Joined: 13 Oct 2010
|Posted: Sun May 22, 2011 5:06 pm Post subject: NEW WAYS TO THINK ABOUT MOVES
|In elder or dementia caregiving, one of the hardest decisions to make is to move your loved one out of his or her home—or your home—and into a more institutional setting. Making the move bearable for your loved may not always be possible—she or he doesn’t want to go anywhere and that’s that.
But it may help you to help them make the transition if you can remember some significant changes from your own life:
• What did it feel like to you as a child when your family moved to a new home in a new location? Think about those first few days of trying to find your things, especially if some of them had to be left behind. Try to recall what your emotions were when you went to the new school the first time—all those strangers and you didn’t know anyone. Did your parents’ logical explanations and promises that “everything will be alright” make any impact on how you felt?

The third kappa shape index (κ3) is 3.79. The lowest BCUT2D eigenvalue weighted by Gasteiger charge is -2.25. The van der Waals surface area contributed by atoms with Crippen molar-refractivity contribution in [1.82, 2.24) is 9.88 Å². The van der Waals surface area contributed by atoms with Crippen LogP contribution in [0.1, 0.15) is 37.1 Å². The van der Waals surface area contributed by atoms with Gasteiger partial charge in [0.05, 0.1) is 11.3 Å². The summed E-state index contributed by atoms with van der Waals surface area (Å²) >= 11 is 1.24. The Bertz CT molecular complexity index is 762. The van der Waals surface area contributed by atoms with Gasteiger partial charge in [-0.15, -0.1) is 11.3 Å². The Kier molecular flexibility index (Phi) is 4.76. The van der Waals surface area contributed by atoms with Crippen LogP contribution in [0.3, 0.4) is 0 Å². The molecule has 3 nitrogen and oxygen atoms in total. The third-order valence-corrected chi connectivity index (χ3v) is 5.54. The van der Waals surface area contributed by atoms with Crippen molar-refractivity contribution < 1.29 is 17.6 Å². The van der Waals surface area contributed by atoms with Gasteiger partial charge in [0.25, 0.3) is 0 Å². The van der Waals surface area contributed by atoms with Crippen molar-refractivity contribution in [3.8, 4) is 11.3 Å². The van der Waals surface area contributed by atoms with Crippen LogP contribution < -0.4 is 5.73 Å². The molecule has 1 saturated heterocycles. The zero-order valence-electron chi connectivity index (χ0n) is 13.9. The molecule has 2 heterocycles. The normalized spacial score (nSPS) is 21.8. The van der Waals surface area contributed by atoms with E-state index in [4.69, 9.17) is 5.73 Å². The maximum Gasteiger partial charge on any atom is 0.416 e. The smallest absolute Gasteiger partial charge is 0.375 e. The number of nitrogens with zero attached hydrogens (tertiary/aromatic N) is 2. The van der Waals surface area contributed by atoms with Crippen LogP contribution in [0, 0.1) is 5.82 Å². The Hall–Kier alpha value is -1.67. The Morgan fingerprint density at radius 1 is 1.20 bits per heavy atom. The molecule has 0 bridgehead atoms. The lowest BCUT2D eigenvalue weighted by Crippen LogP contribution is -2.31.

• What did it feel like as an adult when you went to a new job for the first time? Managing to learn a lot of new names in a short period of time was stressful, wasn’t it? The same was probably true of learning new work rules—written and un-written—so that you weren’t creating problems right off the bat.
• Can you remember what it felt like to give up control of your life when you went into the military or other organization where someone else told you what to do and how to do it? You were probably a bit resentful, even if you managed to comply. Most of us find small ways in which to act out that rebellion—sneaking a forbidden treat, making jokes about the people in charge, etc.
I think you get the point. Moving your loved one puts them into the emotional pool I’ve just asked you to swim in. By honestly answering these questions, you can begin to experience some of what your loved one is experiencing. This sense of loss of the familiar, confusion in the new place with new people and new regimes is especially heightened if your loved one is suffering from dementia.
If you can think along these lines, then you can stretch your imagination far enough to strategize ways to ease this transition and the emotional upset it will engender. There’s a terrific article by Peter Silin, MSW, RSW at www.ec-online.net/knowledge/articles/nursinghomemove.html. Take a look at it if you’re in the process, or if you can see this kind of move coming down the road. It can be a big help in easing your stress and some of the stress of your loved one.